Unfortunately for Johnson and the Bucs, the bottom line on the field has been a 1-5 record heading into Sunday’s home game against the 2-5 Vikings.
Johnson said he’s used some of Zimmer’s words of wisdom to help him get through the rough start. Asked to describe Zimmer in one word, Johnson didn’t hesitate.
“Tough,” he said.
“The way he approached things. We had a bad year my second year. But he always said it doesn’t matter what was going on. He’d say, `Tough times don’t last, tough people do.’ That was his mentality. These first six games here have been tough times down here. So tough times don’t last but tough people do. I’ve taken that with me from Cincinnati. I try to apply that not only in football but life as well.”
The 6-7, 260-pound defensive end was a third-round pick of the Bengals in 2009. Later that season is when Zimmer’s wife Vikki died unexpectedly at age 50. Although it came during the season, Zimmer still coached and helped the Bengals beat the Ravens.
“He went through that tough situation up there and handled it better than I would ever imagine anybody handling it,” Johnson said. “Just watching him and how he always was professional and came into work every day, trying to get the best out of you every day, that really rubbed off on all of us.
“e’s a great coach and a great man. He’s like a father figure to a lot of us up there. And the guys on offense will tell you the same thing. They weren’t working directly with him, but everybody likes Zim. He was straight up. He can be hard on you, but he was like that with everybody. You respect that about him. Guys are always going to play hard for him because you don’t ever want to let him down. You don’t want to let Zim down.”
Johnson’s new defensive coordinator is Leslie Frazier, Zimmer’s predecessor in Minnesota. Asked to describe Frazier in one word, Johnson was stumped.
“I’m still getting to know Coach Frazier so I don’t know if I can just put a word out there just yet that would describe him,” Johnson said. “You’re talking about five years with Coach Zim to get one word. I’ve barely had five months with Coach Frazier.
“But he’s cool. Coach Frazier, he’s a Southern guy as well. He’s a little more laid back. But he’s also a realist. He’ll tell you how it is as well. And he’s very positive. Always positive and believes in guys. You can feel that. So in the same sense, with him the way he believes in us, it makes us want to go out there and not let him down also. It’s been kind of frustrating because I want to be better and I want us to be better because Leslie is a good dude, man. We owe him more than we’ve been about to give him so far. But we’re going to get it going. We have a new start coming off the bye this week.”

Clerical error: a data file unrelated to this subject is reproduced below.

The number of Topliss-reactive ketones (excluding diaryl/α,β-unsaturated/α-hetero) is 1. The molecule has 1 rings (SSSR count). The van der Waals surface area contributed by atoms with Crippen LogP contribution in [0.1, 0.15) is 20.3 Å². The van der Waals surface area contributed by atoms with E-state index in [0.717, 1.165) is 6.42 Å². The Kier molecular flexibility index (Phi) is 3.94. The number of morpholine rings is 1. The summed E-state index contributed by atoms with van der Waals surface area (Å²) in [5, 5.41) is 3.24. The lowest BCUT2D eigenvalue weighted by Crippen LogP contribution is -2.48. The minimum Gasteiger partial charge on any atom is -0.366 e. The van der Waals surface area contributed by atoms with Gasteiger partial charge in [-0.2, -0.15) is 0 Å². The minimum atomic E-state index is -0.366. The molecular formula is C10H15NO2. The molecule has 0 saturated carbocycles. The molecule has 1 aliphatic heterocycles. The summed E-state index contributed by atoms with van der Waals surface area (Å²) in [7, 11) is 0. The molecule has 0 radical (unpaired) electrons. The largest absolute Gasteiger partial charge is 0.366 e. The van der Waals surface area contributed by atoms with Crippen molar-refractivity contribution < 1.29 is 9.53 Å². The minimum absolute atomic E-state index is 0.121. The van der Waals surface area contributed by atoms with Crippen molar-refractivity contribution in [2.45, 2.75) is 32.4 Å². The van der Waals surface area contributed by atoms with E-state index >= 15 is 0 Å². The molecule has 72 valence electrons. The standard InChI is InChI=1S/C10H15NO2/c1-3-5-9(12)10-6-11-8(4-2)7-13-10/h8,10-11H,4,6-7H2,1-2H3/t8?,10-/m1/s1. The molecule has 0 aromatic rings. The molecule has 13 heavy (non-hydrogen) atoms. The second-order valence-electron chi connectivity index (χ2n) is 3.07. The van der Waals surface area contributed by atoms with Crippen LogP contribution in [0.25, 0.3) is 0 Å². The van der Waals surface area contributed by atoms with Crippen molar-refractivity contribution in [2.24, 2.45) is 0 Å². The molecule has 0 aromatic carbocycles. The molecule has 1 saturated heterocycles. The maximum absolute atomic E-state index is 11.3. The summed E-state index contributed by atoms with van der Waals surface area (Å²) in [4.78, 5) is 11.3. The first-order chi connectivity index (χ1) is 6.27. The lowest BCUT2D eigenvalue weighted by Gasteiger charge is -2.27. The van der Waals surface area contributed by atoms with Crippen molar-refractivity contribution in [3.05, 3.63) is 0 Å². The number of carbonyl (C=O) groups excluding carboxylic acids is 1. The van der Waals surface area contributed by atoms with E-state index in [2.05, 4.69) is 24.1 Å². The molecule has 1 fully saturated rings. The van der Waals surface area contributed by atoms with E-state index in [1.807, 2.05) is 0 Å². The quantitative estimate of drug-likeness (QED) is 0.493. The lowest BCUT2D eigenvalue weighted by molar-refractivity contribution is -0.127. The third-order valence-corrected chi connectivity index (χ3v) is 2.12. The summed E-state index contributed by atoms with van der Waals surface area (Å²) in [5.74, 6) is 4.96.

Vikings head coach Mike Zimmer expects center John Sullivan and guard Vladimir Ducasse will be fine for Sunday’s road game against the Buccaneers.
Sullivan passed has passed his first concussion protocol test, while Ducasse walked around the locker room on Wednesday without a brace. Ducasse said his knee was feeling better after falling on it during the first quarter on the same play Sullivan left due to a concussion against the Bills.
“I don’t know how, but I just fell and fell on top of the knee,” Ducasse said. “That was about it. I went to get up, and I couldn’t put weight on my foot. But I’m fine.”
Neither returned to the game with Joe Berger filling in at center and Mike Harris at right guard in the 17-16 loss on Sunday, but Zimmer was optimistic about the two biggest injury concerns this week.
As for his own health, Zimmer had his kidney stones removed on Tuesday. He missed practice on Friday due to a minor procedure but still coached with kidney stones on Sunday. It was about as painful as it sounds, but the health issue has finally been resolved.
“[Tuesday] wasn’t pleasant at all,” Zimmer said. “[Head Athletic Trainer] Eric Sugarman was talking to the team today, and I told him to get the video of the procedure that I had done to show the team. I think there would’ve been some [players] throwing up or something.”
The situation: With the Vikings up 16-10, the Bills faced a 2nd and 20 at the Vikings’ 30 with 27 seconds left.
The reason: The Vikings caught a break on the previous drive with quarterback Kyle Orton called for intentional grounding, pushing the Bills back 10 yards and burning 10 seconds on the clock. The Bills needed to gain a decent chunk here for a manageable third down and no timeouts.
The result: Orton found wide receiver Chris Hogan for a 28-yard gain that brought the Bills down to the 2.
How it happened:
The Bills have trips left bunched tight in the formation with rookie wide receiver Sammy Watkins isolated on the right. They’re in an “11″ personnel, with running back Anthony Dixon in the backfield and tight end Scott Chandler lined up between wide receivers Robert Woods and Hogan.